- Ace bandage
- Cyprofloxin (antibiotic for bacterial diarrhea, which can be bought in Nepal over the counter. Zpak is another all-purpose antibiotic).
- Diamox for altitude sickness (this should not be needed as acclimatization days are built into itineraries, but it is always a good thing to have anyway. It can be bought in Nepal over the counter. Discuss this with your doctor, and make sure you are not allergic to sulfa drugs).
- Prescription medicines in their original bottles
- Imodium, Lomotil, or similar anti-diarrhea medicine
Other Personal Items
- Wrist watch/travel alarm clock
- Sunglasses and case (90-100% ultraviolet and some infrared protection)
- Money belt
- Mag light or head lamp with extra batteries and spare bulb (1 or 2 spare sets should do)
- Day pack, of 25 liter size (can also serve as your airline carry-on bag)
- Camera, spare batteries, spare memory stick
- Locks for your suitcase/duffel bag
- Half a dozen jumbo ziploc bags (for sorting your things when packing)
- Quick dry, absorbent towel (shower size)
- Menstrual supplies for women
- Thread, needles, safety pins for minor repairs
- Hand sanitizer
- Your favorite snacks for sustenance during trekking (optional)
- Your own favorite herbal teas (optional)
- Games or books for afternoon "down time"
Kathmandu and Pokhara (to a lesser extent) are large cities where many items are available. While it's better to bring everything you need from home so you're not caught without something important, if you do forget something it's not the end of the world. Here are some important things you can purchase in Nepal (although not in smaller villages):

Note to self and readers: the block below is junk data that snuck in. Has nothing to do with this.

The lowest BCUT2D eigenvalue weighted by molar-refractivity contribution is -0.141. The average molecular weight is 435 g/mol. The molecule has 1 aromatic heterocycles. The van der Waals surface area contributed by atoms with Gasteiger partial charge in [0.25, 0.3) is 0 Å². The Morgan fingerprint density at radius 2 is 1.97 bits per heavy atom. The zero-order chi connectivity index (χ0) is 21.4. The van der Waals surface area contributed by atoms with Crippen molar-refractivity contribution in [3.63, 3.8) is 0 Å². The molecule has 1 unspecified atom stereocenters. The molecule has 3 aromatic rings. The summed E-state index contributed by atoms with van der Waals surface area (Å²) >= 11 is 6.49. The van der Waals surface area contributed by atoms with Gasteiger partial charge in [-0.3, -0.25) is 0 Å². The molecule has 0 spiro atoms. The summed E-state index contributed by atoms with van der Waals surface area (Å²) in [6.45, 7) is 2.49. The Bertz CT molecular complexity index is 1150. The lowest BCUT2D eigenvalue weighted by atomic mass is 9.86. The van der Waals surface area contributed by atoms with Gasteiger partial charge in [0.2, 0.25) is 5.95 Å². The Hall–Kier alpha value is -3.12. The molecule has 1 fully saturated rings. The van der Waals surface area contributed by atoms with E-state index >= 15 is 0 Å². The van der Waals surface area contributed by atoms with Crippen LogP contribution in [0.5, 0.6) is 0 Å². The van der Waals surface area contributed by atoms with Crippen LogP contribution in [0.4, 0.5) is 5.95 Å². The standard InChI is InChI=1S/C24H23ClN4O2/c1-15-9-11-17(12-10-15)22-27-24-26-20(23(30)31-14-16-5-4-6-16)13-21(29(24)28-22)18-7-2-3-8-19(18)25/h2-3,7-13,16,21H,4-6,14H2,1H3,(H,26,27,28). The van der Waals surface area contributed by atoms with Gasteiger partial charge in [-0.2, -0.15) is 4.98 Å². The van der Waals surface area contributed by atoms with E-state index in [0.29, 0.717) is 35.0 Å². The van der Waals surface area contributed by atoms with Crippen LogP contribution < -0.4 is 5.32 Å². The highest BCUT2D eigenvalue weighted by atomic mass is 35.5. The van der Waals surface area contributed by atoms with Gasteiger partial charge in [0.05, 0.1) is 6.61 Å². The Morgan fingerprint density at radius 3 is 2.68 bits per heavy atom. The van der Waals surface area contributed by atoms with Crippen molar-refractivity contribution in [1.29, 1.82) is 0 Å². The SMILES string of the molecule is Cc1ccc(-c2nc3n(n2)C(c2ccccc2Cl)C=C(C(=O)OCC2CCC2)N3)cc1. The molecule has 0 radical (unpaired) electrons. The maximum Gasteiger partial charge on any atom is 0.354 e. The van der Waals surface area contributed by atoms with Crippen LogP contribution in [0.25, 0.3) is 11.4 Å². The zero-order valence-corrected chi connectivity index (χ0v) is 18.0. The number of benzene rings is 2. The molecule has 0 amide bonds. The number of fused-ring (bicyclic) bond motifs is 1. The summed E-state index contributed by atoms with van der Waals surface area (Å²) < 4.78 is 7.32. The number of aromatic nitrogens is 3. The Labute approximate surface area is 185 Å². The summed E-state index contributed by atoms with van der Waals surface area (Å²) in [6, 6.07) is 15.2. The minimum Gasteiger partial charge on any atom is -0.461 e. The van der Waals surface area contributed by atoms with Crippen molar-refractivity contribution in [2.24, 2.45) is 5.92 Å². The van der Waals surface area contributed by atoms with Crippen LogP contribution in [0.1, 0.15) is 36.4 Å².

- Language or guide books
- Local snack foods
- Wool/fleece hats and sweaters/jackets
- Trekking clothes, including Gortex
- Local-style clothing in all sizes
- Western-style clothing, including cotton
- Extra batteries
- Post cards, stamps, and books in English
You must be fit and in good health to get the most out of a trek in the Himalayas. Medical facilities are generally unavailable in trekking areas. Altitude on treks starts at around 9100 ft (2800 m) and can rise to around 17,000 ft (5200 m), depending on the trip you have signed up for. Almost everyone suffers some shortness of breath on uphill sections, and anyone with breathing problems should consult a physician to determine his or her fitness for trekking. In addition, the ups (and especially the downs) are difficult on anyone who may have knee problems. Paths are often rocky and "terraced", with uneven rocky steps.
However fit you are, special training for a trip to the mountains of Nepal is a must. If attempting a particularly rigorous trek, increasing physical training up to three months beforehand is a good idea. Physical fitness training, hiking, step classes, stair steppers, stairs, jogging, a treadmill, a trainer - all of these are good training for the hills, as well as walking/jogging on an incline. These exercises should be done in conjunction with proper stretching. Incorporate outdoor hill walks into your exercise regime, if possible, and increase your time and intensity at the gym or in exercise classes.
Each day of trekking will involve up to 6 hours of walking, with lots of steep ups and downs and very few flat areas. Trekkers also should not have a fear of heights.
There are no required immunizations for travel to Nepal, but you are encouraged to check with your physician or travel immunization center. Standard immunizations recommended for Nepal include hepatitis and typhoid. Mosquito-borne diseases are rarely a problem in most parts of Nepal due to the altitude.